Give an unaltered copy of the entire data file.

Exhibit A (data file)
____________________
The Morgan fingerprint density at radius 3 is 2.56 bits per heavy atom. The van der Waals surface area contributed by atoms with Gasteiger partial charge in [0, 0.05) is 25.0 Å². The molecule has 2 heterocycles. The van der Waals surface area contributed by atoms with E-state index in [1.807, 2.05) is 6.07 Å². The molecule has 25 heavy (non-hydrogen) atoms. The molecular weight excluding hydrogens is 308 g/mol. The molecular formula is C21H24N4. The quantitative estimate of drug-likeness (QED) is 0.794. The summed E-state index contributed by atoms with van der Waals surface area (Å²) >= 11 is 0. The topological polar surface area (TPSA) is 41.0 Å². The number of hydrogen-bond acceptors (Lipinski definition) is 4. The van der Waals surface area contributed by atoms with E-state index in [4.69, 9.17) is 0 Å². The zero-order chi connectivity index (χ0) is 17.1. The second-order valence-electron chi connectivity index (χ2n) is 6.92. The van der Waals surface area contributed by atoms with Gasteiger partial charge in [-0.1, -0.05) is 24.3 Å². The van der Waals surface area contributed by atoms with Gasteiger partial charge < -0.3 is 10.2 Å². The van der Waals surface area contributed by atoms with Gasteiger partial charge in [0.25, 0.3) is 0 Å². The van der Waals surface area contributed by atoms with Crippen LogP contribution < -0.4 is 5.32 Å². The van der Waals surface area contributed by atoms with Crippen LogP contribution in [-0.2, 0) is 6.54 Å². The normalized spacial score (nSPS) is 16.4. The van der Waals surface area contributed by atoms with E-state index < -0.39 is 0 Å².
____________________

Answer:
The Morgan fingerprint density at radius 3 is 2.56 bits per heavy atom. The van der Waals surface area contributed by atoms with Gasteiger partial charge in [0, 0.05) is 25.0 Å². The molecule has 2 heterocycles. The van der Waals surface area contributed by atoms with E-state index in [1.807, 2.05) is 6.07 Å². The molecule has 25 heavy (non-hydrogen) atoms. The molecular weight excluding hydrogens is 308 g/mol. The molecular formula is C21H24N4. The quantitative estimate of drug-likeness (QED) is 0.794. The summed E-state index contributed by atoms with van der Waals surface area (Å²) >= 11 is 0. The topological polar surface area (TPSA) is 41.0 Å². The number of hydrogen-bond acceptors (Lipinski definition) is 4. The van der Waals surface area contributed by atoms with E-state index in [4.69, 9.17) is 0 Å². The zero-order chi connectivity index (χ0) is 17.1. The second-order valence-electron chi connectivity index (χ2n) is 6.92. The van der Waals surface area contributed by atoms with Gasteiger partial charge in [-0.1, -0.05) is 24.3 Å². The van der Waals surface area contributed by atoms with Gasteiger partial charge < -0.3 is 10.2 Å². The van der Waals surface area contributed by atoms with Gasteiger partial charge in [0.25, 0.3) is 0 Å². The van der Waals surface area contributed by atoms with Crippen LogP contribution < -0.4 is 5.32 Å². The van der Waals surface area contributed by atoms with Crippen LogP contribution in [-0.2, 0) is 6.54 Å². The normalized spacial score (nSPS) is 16.4. The van der Waals surface area contributed by atoms with E-state index < -0.39 is 0 Å².